Unfortunately, it felt like Gerber spent so much time envisioning the world that she forgot to spare enough for the characters. Scarlett was, to say the least, a disappointing main character. She had wanted to join the Caraval since she was 10 years old and had heard a number of stories about it from her grandmother. And yet, despite the knowledge she had, she was so naïve and trusting during the entire game. She did incredibly stupid things, like sleep in a stranger’s room or trust a person who she knew only 3 days. It was one stupid and rush decision after the other. She also never stopped to enjoy the game. Everyone kept saying it’s a game, a show, and nothing is real but she never acknowledged that.
Adding to that, a character that felt superficial and only there to add to the plot was the sisters’ father. He was portrayed as a strict and overbearing father, a child abuser but his character had no real depth. There was never a reason given for his behavior nor a purpose for it. He was just a necessary villain to help the plot move along and make the sisters more likable while excusing some of their actions.
I would love to actually say that I loved the bond between the sisters but I didn’t really feel it. There was caring and love between them but they lacked in understanding. For example, in the end, Scarlet was left confused and hurt but Tella wasn’t really there for her, it felt like her confusion was brushed off. It also felt sometimes that Scarlett didn’t think that highly of Tella, from the way she was describing her personality. Yet this is not something that I really focused on, there wasn’t much interaction between them during Caraval. I’m hoping that sister bond I was looking for will finally show in Legendary.
Concerning the storytelling, the book had some serious plot holes. We didn’t get answers to a lot of things. Halfway through the book Scarlett heard a woman screaming under the tombs and after a while, she was completely forgotten. We never got an answer to what happened there; if it was one of the ‘props’ or not, and she never asked. At the same time, Caraval was supposed to be a competition between parties, a treasure hunt. Again, while we followed Julian and Scarlett around we only got glimpses of the other competitors; there was never any real mention of them or interaction with them unless they were all in the same room. The competition was non-existent, which was sad because it could have really added to the story. And, at the end, the climax of the story was a bit of a whirlwind; we were just given a bunch of information altogether with no time to really soak it in and then expected to move on from that smoothly.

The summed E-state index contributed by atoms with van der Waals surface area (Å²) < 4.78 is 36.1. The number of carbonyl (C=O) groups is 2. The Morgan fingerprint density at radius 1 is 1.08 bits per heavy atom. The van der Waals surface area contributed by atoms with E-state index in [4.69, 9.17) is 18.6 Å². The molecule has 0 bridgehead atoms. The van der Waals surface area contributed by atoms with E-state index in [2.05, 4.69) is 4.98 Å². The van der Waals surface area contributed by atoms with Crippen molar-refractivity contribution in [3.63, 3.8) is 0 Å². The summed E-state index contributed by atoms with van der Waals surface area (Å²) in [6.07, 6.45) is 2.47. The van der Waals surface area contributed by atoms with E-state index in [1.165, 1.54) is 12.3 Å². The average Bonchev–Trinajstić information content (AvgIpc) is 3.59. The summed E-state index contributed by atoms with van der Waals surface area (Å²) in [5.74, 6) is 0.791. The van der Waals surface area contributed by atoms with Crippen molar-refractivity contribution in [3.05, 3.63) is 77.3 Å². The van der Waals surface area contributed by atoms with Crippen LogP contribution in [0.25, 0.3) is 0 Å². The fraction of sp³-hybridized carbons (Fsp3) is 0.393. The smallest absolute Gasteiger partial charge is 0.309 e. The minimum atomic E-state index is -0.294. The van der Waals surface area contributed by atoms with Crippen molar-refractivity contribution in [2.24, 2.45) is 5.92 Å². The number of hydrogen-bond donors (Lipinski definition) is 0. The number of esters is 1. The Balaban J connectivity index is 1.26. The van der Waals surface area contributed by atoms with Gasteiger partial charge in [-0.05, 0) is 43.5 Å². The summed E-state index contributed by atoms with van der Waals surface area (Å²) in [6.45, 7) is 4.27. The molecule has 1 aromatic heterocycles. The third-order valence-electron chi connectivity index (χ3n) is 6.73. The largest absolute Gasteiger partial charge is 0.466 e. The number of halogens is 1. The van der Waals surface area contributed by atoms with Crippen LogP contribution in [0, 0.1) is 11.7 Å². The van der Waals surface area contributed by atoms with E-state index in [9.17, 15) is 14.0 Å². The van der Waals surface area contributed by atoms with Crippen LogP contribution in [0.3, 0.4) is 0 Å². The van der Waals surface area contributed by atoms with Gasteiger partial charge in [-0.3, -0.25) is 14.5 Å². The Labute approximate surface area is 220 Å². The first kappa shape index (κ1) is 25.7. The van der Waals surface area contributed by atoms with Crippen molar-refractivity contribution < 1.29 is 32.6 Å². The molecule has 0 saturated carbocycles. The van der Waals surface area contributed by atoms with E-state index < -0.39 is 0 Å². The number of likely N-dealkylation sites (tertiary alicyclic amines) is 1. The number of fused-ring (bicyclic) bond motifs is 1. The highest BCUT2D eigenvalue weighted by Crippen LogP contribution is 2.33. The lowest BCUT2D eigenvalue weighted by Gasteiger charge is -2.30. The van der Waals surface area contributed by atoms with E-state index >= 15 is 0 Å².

Lastly, I could have done without the romance. First of all, in the span of just a week full of activity, anxiousness, and mysteries to solve there is no time for a proper romance to develop. The relationship between Julian and Scarlett was completely insta-love, one of my most hated tropes. Scarlett almost immediately showed an attraction towards him even though she had caught him making out with her sister. But even if we ignored that, throughout a book, he continuously proved to be the most untrustworthy person out of all; but she kept trusting him, falling in love with a person she barely knew, who kept disappearing. Their love story left me completely baffled and unsatisfied to be honest.
Overall, Caraval was an enjoyable read and a fascinating idea for a story but it lacked in execution. I think it’s one of those cases that the book needed a bit more work as the world was well developed but the plot and the characters lacked greatly.